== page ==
The cast managed to get its band's song played on K-Rock, which taught Josh Wolk a valuable lesson about music

By Josh Wolk
Updated November 28, 2001 at 05:00 AM EST
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Here’s what’s wrong with alternative rock radio

On the Nov. 27 episode, the ”Real World” gang faced their final task in their cushy Arista job: to go to K-Rock, the major alternative radio station in New York City, and try to get its music directors to play a new song by a band called Adema. While this episode was meant to illustrate just how this group has learned to work as a team, it provided a secondary, unintentional lesson: why radio sucks.

What the ”Real World” bunch had to do was kiss the asses of the station execs from every possible direction. And, when that didn’t work — as it didn’t on their first sales pitch — they had to get the BAND to make an ass-kissing videotape. They also had to be prepared when the K-Rock guys peppered them with questions: Who’s the band’s manager? And would Adema come to the station to pay respects?

This just shows how naïve I am: I thought the primary question would be, Is it a good song? Personally, I wasn’t that impressed, so if I ran, say, WOLK radio, I wouldn’t play it. But if I did like it, I wouldn’t need the band to come to town and hang out at the WOLK Morning Zoo before I’d share their song with my listeners. I realize that there are far more bands putting out music than there is space to play them, but considering how slim the playlist is for a station like K-Rock, this Staind-weary idealist thinks there should be an extra three minutes available to give a new tune a whirl and see how actual listeners react.

Not that the success of the ”Real World”-ers pitch wasn’t a foregone conclusion; it was obvious K-Rock was already sold, since the business world does not generally go for the practice of ”do-overs.” After the septet’s first pitch bombed, they returned a few days later to resell the Adema tune, complete with more a-whoopin’ and a-hollerin’, and this time it stuck. Did they have a standing appointment to come back every three days until they got it right, or until Adema volunteered to detail the K-Rock staff’s cars, whichever came first? Another sign that this was rigged was that if it wasn’t, Adema would have a case for a bad-faith lawsuit against Arista for letting this bunch steer their careers. Yeah, if they’re so confident in the ”Real World” gang’s abilities, put them in charge of Whitney Houston’s next album release and see how long it takes before Bobby Brown is personally feeding these execs their desk chairs.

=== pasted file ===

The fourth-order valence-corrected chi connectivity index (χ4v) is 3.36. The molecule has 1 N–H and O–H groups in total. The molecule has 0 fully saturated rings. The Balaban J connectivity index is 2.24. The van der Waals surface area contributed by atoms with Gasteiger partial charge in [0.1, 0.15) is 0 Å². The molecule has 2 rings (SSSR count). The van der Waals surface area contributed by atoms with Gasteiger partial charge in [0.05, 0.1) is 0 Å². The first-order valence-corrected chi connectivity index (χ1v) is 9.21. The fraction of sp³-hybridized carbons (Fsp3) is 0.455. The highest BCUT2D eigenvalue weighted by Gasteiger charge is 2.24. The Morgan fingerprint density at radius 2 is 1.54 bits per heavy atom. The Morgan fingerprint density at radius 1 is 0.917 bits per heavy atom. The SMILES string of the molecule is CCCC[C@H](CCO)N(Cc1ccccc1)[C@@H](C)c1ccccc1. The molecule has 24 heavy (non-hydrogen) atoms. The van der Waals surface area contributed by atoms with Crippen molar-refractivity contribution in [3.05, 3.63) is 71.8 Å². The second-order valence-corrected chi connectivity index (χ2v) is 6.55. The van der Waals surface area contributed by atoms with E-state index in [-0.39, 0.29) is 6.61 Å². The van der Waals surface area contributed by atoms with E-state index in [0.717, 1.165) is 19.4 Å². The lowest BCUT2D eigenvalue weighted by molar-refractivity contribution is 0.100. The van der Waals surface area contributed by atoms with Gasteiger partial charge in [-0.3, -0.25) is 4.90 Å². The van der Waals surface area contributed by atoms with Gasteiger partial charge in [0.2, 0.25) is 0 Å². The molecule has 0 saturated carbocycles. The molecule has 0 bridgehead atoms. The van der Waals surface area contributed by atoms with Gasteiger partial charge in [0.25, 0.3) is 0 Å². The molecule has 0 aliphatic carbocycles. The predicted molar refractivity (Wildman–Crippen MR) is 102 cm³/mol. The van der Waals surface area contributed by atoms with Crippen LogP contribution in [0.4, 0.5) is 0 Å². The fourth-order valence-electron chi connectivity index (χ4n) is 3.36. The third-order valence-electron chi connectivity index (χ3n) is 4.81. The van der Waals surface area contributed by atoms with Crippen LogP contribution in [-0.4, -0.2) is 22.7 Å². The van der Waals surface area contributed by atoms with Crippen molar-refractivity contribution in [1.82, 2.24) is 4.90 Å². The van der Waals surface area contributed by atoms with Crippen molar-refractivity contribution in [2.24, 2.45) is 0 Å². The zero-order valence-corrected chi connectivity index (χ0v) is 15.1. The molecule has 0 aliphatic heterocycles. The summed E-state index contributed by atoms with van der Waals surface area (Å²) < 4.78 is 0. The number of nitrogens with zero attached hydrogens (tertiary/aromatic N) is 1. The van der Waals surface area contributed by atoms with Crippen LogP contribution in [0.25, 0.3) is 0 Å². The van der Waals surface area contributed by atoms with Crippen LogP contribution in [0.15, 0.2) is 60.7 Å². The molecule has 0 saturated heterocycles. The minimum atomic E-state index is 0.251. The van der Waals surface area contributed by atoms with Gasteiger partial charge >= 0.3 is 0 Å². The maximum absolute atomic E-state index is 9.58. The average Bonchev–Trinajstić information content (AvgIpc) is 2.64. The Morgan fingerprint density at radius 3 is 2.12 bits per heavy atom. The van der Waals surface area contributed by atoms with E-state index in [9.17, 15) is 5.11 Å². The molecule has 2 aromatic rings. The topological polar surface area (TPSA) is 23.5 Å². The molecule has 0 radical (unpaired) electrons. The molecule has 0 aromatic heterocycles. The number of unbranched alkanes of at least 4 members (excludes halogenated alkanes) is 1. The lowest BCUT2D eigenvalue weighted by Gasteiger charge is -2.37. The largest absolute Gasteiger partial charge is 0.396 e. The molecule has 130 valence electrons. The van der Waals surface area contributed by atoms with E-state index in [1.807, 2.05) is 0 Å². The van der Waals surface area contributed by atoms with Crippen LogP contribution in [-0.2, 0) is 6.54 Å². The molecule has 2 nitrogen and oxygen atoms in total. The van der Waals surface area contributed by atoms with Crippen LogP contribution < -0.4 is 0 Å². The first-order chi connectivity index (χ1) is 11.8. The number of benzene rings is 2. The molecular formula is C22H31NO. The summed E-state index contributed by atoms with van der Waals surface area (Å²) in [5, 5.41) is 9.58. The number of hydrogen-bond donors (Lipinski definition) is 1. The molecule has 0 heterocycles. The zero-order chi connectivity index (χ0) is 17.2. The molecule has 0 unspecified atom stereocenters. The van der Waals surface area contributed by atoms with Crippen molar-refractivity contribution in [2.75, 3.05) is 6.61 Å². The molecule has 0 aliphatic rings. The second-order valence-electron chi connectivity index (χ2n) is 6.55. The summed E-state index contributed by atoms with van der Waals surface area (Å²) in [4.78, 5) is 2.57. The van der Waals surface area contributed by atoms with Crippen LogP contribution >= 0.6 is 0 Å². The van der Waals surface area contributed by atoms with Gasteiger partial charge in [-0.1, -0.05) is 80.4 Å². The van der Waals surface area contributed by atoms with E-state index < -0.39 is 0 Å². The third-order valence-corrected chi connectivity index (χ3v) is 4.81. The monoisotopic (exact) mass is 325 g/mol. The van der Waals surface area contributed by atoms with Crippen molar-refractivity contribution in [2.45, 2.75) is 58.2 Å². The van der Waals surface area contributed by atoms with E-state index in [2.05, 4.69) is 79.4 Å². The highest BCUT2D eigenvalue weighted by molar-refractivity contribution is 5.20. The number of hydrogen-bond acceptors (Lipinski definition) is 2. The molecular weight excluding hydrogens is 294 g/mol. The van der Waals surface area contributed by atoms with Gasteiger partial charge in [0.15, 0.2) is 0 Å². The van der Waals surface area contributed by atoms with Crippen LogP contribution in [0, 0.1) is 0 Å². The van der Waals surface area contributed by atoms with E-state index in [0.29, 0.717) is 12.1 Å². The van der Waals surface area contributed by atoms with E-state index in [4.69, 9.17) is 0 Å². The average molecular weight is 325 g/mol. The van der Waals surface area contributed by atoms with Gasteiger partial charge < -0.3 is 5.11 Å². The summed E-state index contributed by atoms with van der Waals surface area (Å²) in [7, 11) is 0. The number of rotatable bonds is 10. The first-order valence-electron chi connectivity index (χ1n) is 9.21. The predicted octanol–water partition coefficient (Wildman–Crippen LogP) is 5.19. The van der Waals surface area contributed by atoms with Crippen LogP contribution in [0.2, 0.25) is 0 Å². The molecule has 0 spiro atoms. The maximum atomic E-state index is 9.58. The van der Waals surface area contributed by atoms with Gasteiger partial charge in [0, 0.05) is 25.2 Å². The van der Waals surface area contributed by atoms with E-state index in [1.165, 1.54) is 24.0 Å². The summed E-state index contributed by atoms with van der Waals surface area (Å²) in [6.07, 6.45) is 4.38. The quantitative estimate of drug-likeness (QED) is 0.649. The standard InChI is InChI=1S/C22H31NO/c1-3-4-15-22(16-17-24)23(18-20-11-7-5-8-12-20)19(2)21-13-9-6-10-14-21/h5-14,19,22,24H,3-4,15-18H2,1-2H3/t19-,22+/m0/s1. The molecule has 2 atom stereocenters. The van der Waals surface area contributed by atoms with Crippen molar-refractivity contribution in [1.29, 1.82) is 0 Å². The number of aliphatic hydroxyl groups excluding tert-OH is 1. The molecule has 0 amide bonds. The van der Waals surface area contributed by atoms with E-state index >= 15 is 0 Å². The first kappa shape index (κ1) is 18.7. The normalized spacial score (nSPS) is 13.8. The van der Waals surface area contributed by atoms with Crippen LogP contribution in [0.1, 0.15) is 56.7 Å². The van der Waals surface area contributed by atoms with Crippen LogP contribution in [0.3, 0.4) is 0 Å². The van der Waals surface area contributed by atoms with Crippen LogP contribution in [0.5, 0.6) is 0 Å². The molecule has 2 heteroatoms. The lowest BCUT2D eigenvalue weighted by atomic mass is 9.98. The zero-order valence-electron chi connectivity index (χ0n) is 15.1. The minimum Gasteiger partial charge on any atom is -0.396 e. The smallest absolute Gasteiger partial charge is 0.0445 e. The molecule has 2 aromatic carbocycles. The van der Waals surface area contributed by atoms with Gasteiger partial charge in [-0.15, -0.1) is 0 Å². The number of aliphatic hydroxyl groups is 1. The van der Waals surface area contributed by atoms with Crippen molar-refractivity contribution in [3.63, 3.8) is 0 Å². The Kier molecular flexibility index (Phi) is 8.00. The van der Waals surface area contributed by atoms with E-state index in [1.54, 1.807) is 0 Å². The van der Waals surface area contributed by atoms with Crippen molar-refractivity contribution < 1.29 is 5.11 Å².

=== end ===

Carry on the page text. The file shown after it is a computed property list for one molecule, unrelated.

In a subplot, Arista engineer Nicky offered to record Lori singing. It turned out the studio was in Nicky’s apartment, which got me a little nervous at first. I kept having flashbacks of the movie ”Fame,” and expected the episode to end with Lori topless and weeping. Thankfully, it was as up-and-up as a one-bedroom recording session can be. Lori did struggle with her delivery, although thankfully Coral was there to provide support and suggestions, even though as far as I knew, Coral had no training in music. But, I guess I should just assume Coral knows everything about everything. After all, that’s what she assumes.

As for the song itself, how to rate it in relation to past ”Real World” hits? With its incessant chorus, ”I put it down for ya,” the tune did pack the raw repetitive punch of L.A. Tami’s ”I’m a slave, I’m a slave, I’m a slave to your lovin’.” And yet it lacked the passionate emotion of New Orleans’ David’s ”Come on be my baby tonight.” It needed work, but you never know: If she were to offer to come to K-Rock and make lunch for the DJs, she might still get some radio play.

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